Nikolas Cruz could be worth hundreds of thousands of dollars, his public defender said Wednesday, hours before the Florida school shooter was slated to appear at a hearing to determine if taxpayers will fund his defense.
Attorney Howard Finkelstein said the probate case involving his late mother's estate has moved slowly, so Cruz's exact net worth cannot be determined, but Cruz has one or two annuities.
A statement shows one annuity included a deposit of more than $3,000 into Cruz's account. If that's an annual deposit, it won't mean much, but if it's a monthly payout, Nikolas Cruz and his brother, Zachary, could have as much as $1 million in the bank, Finkelstein said.
The probate court will decide how that money is split among the brothers, he said.
Nikolas Cruz also has a life insurance check for $25,000 and a bank account with a few hundred dollars, the lawyer said. The bank account previously had $12,000, but he isn't sure where the remaining money went, he said.
A Wednesday afternoon hearing will determine whether Cruz can afford to hire his own attorneys to defend him.
Attorney: Pay the families
Cruz killed 17 students andfaculty at Marjory Stoneman Douglas High School in Parkland on February 14 in one of the deadliest mass shootings in modern US history.
Police arrested him shortly after the shooting, and Cruz has confessed to being the gunman, court documents show.
Before the massacre, Cruz, 19, told a family he was living with that he was set to inherit $800,000 from his deceased parents, most of which would come when he turned 22, the Sun Sentinel reported in February.
Even if he gets access to the money a couple of years from now, the Broward County public defender's office, which is representing him, could still get reimbursed.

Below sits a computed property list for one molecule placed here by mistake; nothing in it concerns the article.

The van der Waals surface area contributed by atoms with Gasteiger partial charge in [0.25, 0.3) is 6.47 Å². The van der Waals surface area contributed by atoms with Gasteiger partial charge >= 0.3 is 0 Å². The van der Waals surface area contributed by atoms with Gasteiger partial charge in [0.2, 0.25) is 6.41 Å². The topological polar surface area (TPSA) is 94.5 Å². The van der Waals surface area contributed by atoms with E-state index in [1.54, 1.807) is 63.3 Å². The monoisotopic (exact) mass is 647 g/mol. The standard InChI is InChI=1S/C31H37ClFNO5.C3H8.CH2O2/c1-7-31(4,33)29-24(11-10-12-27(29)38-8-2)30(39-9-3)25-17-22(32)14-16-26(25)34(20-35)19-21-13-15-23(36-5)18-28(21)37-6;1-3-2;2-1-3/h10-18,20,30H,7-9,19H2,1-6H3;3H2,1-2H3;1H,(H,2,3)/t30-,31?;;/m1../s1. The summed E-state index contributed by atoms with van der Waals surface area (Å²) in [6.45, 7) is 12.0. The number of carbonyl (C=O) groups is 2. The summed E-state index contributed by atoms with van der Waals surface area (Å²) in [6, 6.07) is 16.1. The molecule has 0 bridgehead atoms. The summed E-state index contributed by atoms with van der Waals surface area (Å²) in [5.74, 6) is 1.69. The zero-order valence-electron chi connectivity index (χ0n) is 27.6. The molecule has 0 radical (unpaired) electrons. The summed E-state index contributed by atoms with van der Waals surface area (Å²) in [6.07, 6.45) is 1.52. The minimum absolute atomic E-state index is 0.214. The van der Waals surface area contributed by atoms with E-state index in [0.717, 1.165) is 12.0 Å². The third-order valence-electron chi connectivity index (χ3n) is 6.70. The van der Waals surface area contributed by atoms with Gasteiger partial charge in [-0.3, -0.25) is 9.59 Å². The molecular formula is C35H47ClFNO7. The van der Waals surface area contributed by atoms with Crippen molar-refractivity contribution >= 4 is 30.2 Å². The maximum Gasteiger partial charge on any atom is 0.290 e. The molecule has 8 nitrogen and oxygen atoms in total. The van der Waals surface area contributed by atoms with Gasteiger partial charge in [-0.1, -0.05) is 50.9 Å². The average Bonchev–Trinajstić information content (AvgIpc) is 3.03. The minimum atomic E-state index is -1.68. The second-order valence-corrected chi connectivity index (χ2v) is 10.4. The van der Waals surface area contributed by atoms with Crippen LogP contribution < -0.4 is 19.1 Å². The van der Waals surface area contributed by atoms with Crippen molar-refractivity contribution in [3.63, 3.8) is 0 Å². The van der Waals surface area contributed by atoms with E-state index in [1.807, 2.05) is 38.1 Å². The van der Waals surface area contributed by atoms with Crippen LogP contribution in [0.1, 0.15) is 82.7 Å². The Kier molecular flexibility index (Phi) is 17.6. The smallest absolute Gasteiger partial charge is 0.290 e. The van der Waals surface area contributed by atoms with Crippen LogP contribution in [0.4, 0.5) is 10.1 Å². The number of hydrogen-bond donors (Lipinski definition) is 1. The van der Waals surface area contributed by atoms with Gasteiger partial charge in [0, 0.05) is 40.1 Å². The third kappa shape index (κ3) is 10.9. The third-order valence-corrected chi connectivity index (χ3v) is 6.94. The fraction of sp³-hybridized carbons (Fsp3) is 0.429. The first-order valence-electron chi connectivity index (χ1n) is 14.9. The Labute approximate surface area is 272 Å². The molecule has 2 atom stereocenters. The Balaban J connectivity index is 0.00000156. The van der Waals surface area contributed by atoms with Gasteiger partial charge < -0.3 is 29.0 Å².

Under Florida law, a public defender can charge a client even after the case is over, Miami-Dade Circuit Judge Scott Silverman told The Miami Herald.
"The public is still protected if he comes into money at some later time. The public defenders would be reimbursed the cost of its services," said Silverman, a retired judge who is not involved in the case.
Victims' attorneys are also hoping to go after any assets available to him.
Finkelstein told CNN he has no issue with Cruz's money, if it exists, going to the victims' families.
"It's best that they receive it rather than an attorney," he said.
Prosecutors to seek death penalty
Last month, a grand jury indictedCruz on 17 counts of premeditated murder in the first degree and 17 counts of attempted murder in the first degree.
He's being held without bail in a Broward County jail.
Prosecutors have said they will seek the death penalty. They listed several factors, including that Cruz knowingly created a risk of death for many people and the shooting was "especially heinous, atrocious or cruel."
Cruz's defense team has said there is no question he did it, and he's willing to plead guilty to avoid the death penalty.
For the sake of the families involved, Finkelstein said, he would prefer his client take a plea and serve 34 consecutive life sentences -- one for each of the counts on which he's been indicted.
"I really believe in my soul that the best thing for the families of the victims is to lock him up and throw (away) the key," Finkelstein told CNN. "If we go to trial, the victims' families will be connected to the person that destroyed their life. It will be arduous. It will be long. We will put the victims' families through another hell."
Last month, his defense attorney told a judge that the teen was standing mute to the charges -- meaning he was declining to enter a plea. The judge entered a plea of not guilty on Cruz's behalf.